Spirit of the Moment is everything it’s title implies – a work of art whose inspiration originated at some higher plane. The eight original tracks were written in eight days, says Michel Camilo, and most of what made the final cut were first takes. “It was unbelievable,” he says. “I just sat down and wrote all this music in a short time. It just flowed out of me. And yet, great care was taken with the details and the various textures. The more you listen, the more you will discover how deep this album is.”
Over the Casa de Campo hills in La Romana (Dominican Republic) lies Altos de Chavón, a very special, unreal place. A balcony atop the town affords a breathtaking view of the Chavón River. It was there that Francis Ford Coppola filmed the battle scenes for Apocalypse Now.
Designed by the Dominican architect José Antonio Caro as a replica of a sixteenth century Mediterranean village, and created by Italian master designer/cinematographer Roberto Coppa, the construction of Altos de Chavón began in 1976. At its very heart lie the Performing Arts Center of Altos de Chavón School of Design, with its crown jewel, a 5,000 seat Grecian-style amphitheater, inaugurated in 1982 with a live HBO special, The Concert of the Hemispheres, featuring Frank Sinatra and the Buddy Rich Big Band. In 1994, Michel Camilo returned to his homeland. But he was not alone. Alongside him were his inseparable Sandra (Sandrine) and an A-list group of musicians. On December 3rd, a concert took place at the Altos de Chavón amphitheater that no one who was fortunate to be there is ever likely to forget. Now, fifteen years later, that transfixing evening comes alive again for everyone to fully savor. Seldom does one find a musical dream team of this stature in a hypnotic state of collective inspiration.
In Mano a Mano, Michel Camilo, returns to one of his most effective settings, the trio, but with a twist, using congas and small percussion, instead of trap drums. Featuring long-time friends, master conguero Giovanni Hidalgo and bassist Charles Flores, Michel’s trio creates a lighter, more open sound, still powerful, yet also with a certain sweet mango-flavored lyricism that proves to be a perfect vehicle for a wide ranging repertoire that includes eight original compositions and three standards. It’s a recording that speaks of an artist reaching maturity, connecting personal and professional moments of his past with a fresh, clear vision of the future. But it all started, however, on a chance encounter. “In June 2010 there was a celebration of the 20th anniversary of the Heineken Jazz Festival in Puerto Rico and the organizers invited back all the living ‘highlights’ in the history of the festival,” recalls Michel Camilo. “I appeared with my trio, but as part of the event I was asked to also prepare a number for the festival’s big band which could eventually become a great descarga (Latin-style jam session). I loved the idea and was already thinking about inviting Giovanni to join us, thinking of when we recorded One More Once (1995) and sure enough, it became a great jam … but at one point, the band stopped and Giovanni and I were left playing as a duo and it reminded me of when we did Hands of Rhythm, 15 years ago, and I thought ‘Hang on now, there is something here.'”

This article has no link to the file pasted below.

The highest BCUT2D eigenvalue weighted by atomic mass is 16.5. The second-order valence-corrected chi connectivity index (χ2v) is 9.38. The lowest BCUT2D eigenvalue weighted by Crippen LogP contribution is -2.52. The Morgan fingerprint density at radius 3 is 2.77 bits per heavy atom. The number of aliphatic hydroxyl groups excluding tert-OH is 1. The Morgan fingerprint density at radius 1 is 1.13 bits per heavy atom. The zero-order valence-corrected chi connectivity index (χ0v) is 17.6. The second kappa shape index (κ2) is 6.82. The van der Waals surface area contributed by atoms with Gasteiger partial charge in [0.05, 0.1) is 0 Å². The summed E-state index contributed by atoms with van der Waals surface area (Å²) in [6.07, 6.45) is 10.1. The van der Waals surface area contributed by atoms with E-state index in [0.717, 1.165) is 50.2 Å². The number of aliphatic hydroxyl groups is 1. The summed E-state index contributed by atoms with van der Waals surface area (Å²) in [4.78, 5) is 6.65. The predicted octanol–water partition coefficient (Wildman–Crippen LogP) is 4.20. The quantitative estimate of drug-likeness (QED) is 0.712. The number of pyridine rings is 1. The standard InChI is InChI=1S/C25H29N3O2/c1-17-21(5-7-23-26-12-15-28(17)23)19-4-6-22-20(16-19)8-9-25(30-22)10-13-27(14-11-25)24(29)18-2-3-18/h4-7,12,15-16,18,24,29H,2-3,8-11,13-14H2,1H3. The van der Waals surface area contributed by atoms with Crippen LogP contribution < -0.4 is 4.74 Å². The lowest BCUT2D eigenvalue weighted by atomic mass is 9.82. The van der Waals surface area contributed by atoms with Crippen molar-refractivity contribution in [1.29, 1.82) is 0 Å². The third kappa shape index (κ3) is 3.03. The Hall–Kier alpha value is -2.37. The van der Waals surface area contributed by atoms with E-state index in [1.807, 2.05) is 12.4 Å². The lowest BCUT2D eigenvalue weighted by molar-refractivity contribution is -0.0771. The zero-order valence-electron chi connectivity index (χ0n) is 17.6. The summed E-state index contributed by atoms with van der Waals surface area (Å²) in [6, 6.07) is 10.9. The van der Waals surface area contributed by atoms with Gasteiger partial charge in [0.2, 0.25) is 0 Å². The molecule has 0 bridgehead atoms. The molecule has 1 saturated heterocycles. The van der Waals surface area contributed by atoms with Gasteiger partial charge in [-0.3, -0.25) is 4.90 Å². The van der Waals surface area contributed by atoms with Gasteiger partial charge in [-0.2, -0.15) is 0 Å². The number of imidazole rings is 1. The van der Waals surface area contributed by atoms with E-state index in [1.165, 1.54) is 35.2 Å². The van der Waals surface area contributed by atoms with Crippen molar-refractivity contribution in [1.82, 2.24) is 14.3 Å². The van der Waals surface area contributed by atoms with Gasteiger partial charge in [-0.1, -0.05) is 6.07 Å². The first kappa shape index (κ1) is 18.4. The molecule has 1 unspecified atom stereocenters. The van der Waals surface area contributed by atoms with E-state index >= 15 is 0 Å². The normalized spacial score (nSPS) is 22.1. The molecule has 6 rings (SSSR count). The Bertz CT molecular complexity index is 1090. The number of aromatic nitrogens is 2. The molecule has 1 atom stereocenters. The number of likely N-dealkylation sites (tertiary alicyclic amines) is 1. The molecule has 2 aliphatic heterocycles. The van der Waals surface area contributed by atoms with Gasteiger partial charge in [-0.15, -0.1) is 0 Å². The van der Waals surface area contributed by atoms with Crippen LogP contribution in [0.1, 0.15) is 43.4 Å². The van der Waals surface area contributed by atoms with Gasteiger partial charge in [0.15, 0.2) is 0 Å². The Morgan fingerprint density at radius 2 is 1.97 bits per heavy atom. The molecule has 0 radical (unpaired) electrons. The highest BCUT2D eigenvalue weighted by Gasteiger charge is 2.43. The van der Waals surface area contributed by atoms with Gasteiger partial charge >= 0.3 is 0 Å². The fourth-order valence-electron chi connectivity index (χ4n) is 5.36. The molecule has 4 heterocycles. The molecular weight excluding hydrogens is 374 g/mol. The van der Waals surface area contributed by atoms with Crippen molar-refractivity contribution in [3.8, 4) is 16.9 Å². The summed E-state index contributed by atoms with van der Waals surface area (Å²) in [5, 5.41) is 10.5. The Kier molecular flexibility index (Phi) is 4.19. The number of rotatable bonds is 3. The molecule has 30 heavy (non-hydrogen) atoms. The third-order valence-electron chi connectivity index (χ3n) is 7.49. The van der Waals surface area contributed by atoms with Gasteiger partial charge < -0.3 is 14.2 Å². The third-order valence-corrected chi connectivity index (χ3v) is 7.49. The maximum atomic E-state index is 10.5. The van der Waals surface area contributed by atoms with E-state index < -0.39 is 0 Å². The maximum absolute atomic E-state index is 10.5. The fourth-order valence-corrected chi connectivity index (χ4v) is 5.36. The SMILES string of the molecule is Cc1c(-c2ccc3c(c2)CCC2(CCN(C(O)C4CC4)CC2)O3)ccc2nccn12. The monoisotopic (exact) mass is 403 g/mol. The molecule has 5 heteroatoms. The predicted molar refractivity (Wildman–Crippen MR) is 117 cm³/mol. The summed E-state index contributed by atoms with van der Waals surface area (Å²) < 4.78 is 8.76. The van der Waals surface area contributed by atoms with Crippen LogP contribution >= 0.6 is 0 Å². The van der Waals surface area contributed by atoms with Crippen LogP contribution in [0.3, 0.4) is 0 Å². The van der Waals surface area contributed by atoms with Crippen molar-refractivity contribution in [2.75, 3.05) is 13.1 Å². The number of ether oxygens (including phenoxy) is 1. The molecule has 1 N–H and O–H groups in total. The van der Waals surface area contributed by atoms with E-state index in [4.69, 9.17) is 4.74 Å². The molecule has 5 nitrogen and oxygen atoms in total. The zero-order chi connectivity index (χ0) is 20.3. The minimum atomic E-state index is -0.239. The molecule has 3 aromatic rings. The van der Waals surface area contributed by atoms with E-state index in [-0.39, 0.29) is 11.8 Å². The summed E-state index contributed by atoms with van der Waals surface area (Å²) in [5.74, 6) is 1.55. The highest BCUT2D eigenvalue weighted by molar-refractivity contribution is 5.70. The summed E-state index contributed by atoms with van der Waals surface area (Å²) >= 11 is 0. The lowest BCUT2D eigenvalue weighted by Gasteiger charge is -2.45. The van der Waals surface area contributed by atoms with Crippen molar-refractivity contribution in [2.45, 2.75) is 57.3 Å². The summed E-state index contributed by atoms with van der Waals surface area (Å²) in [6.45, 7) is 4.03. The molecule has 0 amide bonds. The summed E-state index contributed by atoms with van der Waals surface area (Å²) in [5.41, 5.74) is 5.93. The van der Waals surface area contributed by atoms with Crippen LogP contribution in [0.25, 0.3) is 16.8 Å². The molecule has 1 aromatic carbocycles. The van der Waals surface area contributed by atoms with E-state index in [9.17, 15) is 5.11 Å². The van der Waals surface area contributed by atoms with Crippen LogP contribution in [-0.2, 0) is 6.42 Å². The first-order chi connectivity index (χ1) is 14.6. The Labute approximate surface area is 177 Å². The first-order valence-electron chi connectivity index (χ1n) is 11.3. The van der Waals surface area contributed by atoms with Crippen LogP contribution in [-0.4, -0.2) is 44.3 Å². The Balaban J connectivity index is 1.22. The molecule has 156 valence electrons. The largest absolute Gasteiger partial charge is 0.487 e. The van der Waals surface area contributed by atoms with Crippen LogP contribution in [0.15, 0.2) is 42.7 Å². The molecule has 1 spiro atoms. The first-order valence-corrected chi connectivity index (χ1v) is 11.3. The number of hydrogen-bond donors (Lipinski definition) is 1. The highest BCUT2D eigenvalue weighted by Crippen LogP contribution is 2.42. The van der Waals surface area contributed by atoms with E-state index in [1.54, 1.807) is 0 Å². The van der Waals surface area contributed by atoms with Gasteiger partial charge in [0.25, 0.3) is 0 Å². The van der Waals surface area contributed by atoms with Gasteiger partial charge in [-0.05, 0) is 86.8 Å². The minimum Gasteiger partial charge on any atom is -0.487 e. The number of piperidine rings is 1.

The idea of a possible duet album quickly evolved into a trio date. “I thought about it and realized that I had done a duo record. It was better to move on,” explains Michel Camilo. And knowing the players, he knew it was a chance for something truly special. Giovanni Hidalgo is a “very mindful player, and very musical,” he says. “He is a one of a kind conguero. He doesn’t only hear rhythm but melody and harmony. For this recording he used five and six congas, and he tunes them to certain pitches and creates a scale. There is nothing random about it, it’s well thought out, and that helped the melodies and harmonies.” And for Mano a Mano, Michel, wearing the producer’s hat, also asked Giovanni Hidalgo to play smaller percussion, something that has rarely been asked of him. The result is a subtly shaded tapestry of sound that adds colors and textures to the music.
Meanwhile Charles Flores, Michel Camilo’s long-time collaborator, was the obvious choice on the bass. “Charles has been with me for a while now, I’ve seen him grow to become a tremendous bass player,” offers Michel Camilo. “He not only has a great technique but also a great harmonic concept and this sense of space, of economy, in the Charlie Haden tradition.” He says Giovanni Hidalgo’s and Charles Flores’s playing gives him great latitude of touch.”